LITTLE ROCK Despite what you’ve probably heard, Madonna’s W.E. is not a completely horrible film. It’s enjoyable in parts, and there’s one sequence - an anachronistic and jarring one in which Wallis Simpson (Andrea Riseborough) dances with a Masai tribesman to the Sex Pistols’ “Pretty Vacant” - that I think indicates that Madge has real potential as a director.
I realize I may be alone on that one, and that a lot of other critics have called the same scene “jaw droppingly risible” or words to that effect, but I kind of liked it. At least it woke me up.
Otherwise the movie seems like some bizarre consumerist fantasy, an aspirational advertising campaign for some vague upscale product we can neither afford nor entirely apprehend. There are a lot of pretty people in this movie, doing things that only fashion models do - thinking long thoughts while gazing a thousand yards into the beautiful brave sadness of their tortured lives.
It’s ostensibly a bio-pic of Simpson - the American divorcee for whom King Edward VIII (James D’Arcy) threw over Great Britain - combined with a Harlequin Romance-level story of her namesake Wally (Abbie Cornish), a lonely American trophy wife trapped in an abusive marriage in 1998 Manhattan.
Wally’s husband (Richard Coyle) is an abusive, controlling and apparently exceedingly rich psychiatrist we are meant to see as the analog to Simpson’s first husband, the Navy pilot Earl Winfield Spencer, an alleged alcoholic and brute who (in this version) beats a naked Wallis into barrenness in the film’s opening minutes.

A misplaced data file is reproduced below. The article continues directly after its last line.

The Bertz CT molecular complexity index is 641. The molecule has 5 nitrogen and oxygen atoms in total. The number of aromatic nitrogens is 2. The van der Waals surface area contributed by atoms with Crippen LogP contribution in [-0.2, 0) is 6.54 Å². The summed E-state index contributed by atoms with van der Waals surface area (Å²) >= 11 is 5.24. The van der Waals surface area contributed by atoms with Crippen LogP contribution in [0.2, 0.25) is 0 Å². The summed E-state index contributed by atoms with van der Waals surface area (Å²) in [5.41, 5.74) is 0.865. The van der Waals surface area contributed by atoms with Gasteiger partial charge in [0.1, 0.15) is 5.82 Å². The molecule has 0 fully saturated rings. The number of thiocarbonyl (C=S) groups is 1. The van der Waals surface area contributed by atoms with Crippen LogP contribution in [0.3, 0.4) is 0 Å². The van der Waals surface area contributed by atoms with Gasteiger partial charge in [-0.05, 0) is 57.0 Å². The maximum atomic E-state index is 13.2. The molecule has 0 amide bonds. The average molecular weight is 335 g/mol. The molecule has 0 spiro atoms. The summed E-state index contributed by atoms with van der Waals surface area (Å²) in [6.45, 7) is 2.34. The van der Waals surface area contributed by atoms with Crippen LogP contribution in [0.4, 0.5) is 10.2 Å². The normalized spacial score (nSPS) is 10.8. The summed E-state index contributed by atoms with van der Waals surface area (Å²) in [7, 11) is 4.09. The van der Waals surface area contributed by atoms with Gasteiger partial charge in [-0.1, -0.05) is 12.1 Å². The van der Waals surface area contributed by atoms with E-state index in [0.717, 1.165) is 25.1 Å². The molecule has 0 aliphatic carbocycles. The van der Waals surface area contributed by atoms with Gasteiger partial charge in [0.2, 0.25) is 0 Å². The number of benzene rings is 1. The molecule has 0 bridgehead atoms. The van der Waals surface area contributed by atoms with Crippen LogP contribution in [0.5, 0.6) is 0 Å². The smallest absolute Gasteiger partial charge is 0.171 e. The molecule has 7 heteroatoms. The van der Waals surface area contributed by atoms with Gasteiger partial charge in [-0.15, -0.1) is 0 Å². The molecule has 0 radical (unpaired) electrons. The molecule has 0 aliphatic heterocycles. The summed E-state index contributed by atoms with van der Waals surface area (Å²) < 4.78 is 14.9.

And this is just the beginning of Wally’s many points of identification with Simpson and as she mopes around her old place of employment- Sotheby’s - which is preparing to auction off the expensive detritus of the royal couple’s estate, she’s occasionally visited by Simpson’s ghost, who is just full of New Age self-help platitudes. (Though at one point, the spirit pointedly advises her stalker to “get a life.”)
More to the point, Wally meets the Russian emigre security guard Evgeni (Oscar Isaac), who while no crown prince, has his own good qualities. (Actually, at this point, Wally is probably Edward rather than Wallis, because she’s got to sacrifice her kept existence for the possibility of sublime love. Get it?)
If, like me, you’ve ever wondered where the ordinary folk who do the humble work in glittering Manhattan actually live, Madonna provides an answer - they live in funky, $1 million lofts in Brooklyn with grand pianos they play beautifully, copies of Rilke’s Letters to a Young Poet and tastefully displayed photographs of their conveniently dead wives.)
In short, the real failing of W.E. is a simply terrible script that cribs from Julie and Julia as it crosscuts between the lives of these female martyrs, one who threw away her cherished anonymity for love while the other will probably have to go back to work at some point.
Abbie Cornish, James D’Arcy, Andrea Riseborough, Richard Coyle, Oscar Isaac
R, for violence, nudity and language
MovieStyle, Pages 33 on 04/27/2012
Print Headline: W.E.